Careers: Offshore Outsourcing Discussions Heat Up
Outsourcing efforts yield mixed results. Are CIOs are asking tough questions about the hidden costs?
There are few topics more divisive today than that of offshore outsourcing, with IT professionals, especially, split over the issue.
Few would dispute that offshore outsourcing of IT jobs is hitting U.S. workers in the pocketbook. A recent report from salary research firm Foote Partners LLC, for example, says the net effect of offshore outsourcing has been to drive down wages in the U.S. In a study of 400 Fortune 1000 companies, Foote found that IT workers with specific skills are earning a premium of 23 percent less today than they did in 2001, while salaries for workers with certain certifications dropped by an average of 11 percent.
We spoke recently with a number of IT professionals about offshore outsourcing and received nearly as many opinions on the subject as there were candidates in last year’s California gubernatorial election.
Take Dave Kopischke, a mainframe operator with a prominent financial services company who’s an admirably rational proponent of free markets. “[W]e are losing our productive/competitive edge and we need to regain it. I've read a lot of other opinions endorsing protectionist policies and tax breaks for those who keep jobs here and such. None of those people were spouting off when other peoples' jobs were being sent off shore or outsourced,” he comments, adding, “Our only hope is to compete, and if we can't compete, innovate.”
At the same time, Kopischke allows, he is concerned that offshore outsourcing will be dishonestly politicized by those who oppose it or unfairly misused by its proponents. “It should not be a lever to crush American workers. It should not be allowed to be sabotaged either. If it is truly better, then it should progress. There is no standard of measure though,” he concludes.
James Melin, a mainframe operator with a municipal government, says that he isn’t necessarily opposed to offshore outsourcing, per se, but argues that insofar as it shifts practical expertise and know-how overseas, it’s unwise. “The way I see it, it is short-sighted. How much knowledge is going to be lost in this country? Practical, hands-on knowledge?” Melin wonders, invoking an unusual example to demonstrate his point: “If you look at the Apollo program, we couldn't do it right now without a huge ramp-up --to recreate the living base of knowledge that has been lost since the early 1970's when Apollo ended. The same thing is going to happen here. The living knowledge base, as opposed to what can be read in a book, or gleaned from the Internet, will contract.”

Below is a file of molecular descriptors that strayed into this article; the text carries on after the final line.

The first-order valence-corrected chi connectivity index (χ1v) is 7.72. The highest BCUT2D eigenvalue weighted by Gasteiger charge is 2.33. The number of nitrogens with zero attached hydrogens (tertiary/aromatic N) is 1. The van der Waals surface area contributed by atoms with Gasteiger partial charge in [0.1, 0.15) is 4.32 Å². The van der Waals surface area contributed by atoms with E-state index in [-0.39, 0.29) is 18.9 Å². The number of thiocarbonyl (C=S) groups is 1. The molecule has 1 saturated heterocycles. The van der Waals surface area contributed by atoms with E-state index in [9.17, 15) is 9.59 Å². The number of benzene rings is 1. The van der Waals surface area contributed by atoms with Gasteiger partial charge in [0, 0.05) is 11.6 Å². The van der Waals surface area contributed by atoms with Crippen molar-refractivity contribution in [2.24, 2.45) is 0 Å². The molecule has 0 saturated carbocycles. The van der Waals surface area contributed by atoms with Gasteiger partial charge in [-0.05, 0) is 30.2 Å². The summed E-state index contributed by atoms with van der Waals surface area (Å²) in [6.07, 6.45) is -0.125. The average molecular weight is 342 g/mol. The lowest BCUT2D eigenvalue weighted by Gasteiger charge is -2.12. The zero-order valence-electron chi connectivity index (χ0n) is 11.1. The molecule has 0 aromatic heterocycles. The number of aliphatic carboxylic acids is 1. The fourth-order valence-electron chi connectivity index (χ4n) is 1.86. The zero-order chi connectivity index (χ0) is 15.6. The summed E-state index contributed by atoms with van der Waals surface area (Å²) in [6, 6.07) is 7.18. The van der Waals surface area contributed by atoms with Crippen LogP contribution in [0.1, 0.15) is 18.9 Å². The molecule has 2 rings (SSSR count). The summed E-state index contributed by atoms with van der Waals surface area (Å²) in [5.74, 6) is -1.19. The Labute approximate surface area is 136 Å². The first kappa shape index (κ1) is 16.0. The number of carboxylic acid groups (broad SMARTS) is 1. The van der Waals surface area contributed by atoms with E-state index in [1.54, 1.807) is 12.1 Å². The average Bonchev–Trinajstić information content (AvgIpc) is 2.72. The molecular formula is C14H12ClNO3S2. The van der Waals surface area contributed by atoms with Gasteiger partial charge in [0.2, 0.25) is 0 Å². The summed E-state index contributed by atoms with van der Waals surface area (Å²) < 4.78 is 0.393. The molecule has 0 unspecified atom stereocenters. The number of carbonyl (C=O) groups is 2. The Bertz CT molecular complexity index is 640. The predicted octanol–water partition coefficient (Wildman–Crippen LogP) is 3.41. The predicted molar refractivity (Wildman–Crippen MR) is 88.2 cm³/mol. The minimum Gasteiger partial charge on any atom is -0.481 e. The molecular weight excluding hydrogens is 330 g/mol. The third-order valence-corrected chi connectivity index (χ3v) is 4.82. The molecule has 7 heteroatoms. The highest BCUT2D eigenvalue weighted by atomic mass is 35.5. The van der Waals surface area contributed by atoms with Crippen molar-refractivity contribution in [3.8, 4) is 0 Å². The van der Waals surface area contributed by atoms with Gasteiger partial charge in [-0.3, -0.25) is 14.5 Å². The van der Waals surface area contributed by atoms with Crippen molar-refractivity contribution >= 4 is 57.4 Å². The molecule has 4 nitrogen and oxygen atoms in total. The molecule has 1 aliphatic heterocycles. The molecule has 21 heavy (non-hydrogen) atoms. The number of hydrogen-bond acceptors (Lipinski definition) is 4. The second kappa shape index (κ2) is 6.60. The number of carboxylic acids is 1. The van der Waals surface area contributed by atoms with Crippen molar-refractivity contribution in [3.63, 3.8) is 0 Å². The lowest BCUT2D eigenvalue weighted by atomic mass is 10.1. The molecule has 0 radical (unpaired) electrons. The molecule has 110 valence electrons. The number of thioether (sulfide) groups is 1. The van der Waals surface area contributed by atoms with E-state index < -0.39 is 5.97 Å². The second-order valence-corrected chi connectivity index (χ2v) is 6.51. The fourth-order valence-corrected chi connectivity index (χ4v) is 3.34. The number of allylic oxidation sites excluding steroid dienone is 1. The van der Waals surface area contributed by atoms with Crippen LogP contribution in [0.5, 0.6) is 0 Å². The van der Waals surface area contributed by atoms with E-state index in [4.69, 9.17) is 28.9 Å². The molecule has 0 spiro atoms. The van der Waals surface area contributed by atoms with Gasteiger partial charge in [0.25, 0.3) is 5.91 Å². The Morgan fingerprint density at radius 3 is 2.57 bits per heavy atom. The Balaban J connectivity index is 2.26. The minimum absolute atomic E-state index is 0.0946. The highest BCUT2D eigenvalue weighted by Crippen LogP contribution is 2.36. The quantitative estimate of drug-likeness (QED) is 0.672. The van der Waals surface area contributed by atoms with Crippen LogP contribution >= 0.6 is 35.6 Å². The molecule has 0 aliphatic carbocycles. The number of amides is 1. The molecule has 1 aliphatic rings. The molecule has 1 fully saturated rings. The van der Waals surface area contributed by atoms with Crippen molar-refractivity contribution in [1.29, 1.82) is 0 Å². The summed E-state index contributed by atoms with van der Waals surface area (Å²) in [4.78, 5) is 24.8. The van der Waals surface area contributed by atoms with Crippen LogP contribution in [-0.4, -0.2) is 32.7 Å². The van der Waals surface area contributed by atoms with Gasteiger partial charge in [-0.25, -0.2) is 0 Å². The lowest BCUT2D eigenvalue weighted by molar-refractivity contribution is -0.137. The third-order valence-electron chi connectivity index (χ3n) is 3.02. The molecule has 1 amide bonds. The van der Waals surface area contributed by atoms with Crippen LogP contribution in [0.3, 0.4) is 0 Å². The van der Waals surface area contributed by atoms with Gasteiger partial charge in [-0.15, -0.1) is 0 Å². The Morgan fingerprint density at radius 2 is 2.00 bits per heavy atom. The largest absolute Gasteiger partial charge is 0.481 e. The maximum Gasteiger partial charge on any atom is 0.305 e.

Divisiveness among IT professionals is mirrored on a national level. Even the President and his own advisors can’t agree on the issue. Just last week, President Bush publicly distanced himself from an unapologetic endorsement of offshore outsourcing by Dr. Gregory Mankiw, chairman of the Council of Economic Advisors. “There are still some people looking for work because jobs have gone overseas, and we need to act in this country,” Bush told participants of an economic forum in Harrisburg, Pa.
Users Report Mixed Results
Some of the IT professionals with whom we spoke say that their organizations have experimented, to one degree or another, with offshore outsourcing. All said that these experiments have delivered mixed results, such that in some cases, an organization was forced to abandon its offshore plans, while in other cases a company simply revised its offshore strategy.
“In 1999, we [the DB2 DBA Group] trained contractors from India to take our place, and then we were let go just before Christmas,” says one mainframe DBA administrator who works on a contract basis with a prominent manufacturer of athletic apparel. “Two months later, we were brought back because the replacements were sharp and well-trained, but had little real-world experience. For instance, they could quote details from the manual, but they didn't understand why they shouldn't put untested changes in production.”
Mainframe operator Kopischke says that his company tested the offshore waters by outsourcing some problematic GUI front-end applications. “Progress was slow or non-existent, so they pulled the plug on it a couple weeks ago,” he explains. “It was one of those fairy-tale apps anyway. Not much of a chance for success from the start, no matter what ‘shore’ it landed on.”
On the other hand, Joe Poole, a mainframe operator with a prominent department store chain, says his company’s chief information officer (CIO) has thus far resisted the temptation to send American jobs offshore. “Fortunately for us, our CIO … is dead set against outsourcing. He's been hounded by several companies trying to get one of his big projects for offshore development, but I think his conscience stops him,” he says.
Poole says he’s opposed to offshore outsourcing in principle, but concedes that there are ways in which tasks might intelligently be sent offshore to make his job easier. “I could make an exception with a project like converting every COBOL program to the latest and greatest version for the mainframe, so our programmers don't have to waste time recompiling everything—[the offshore guys] just send the converted PDSes back, and we'll do the final test and promotion to production,” he acknowledges.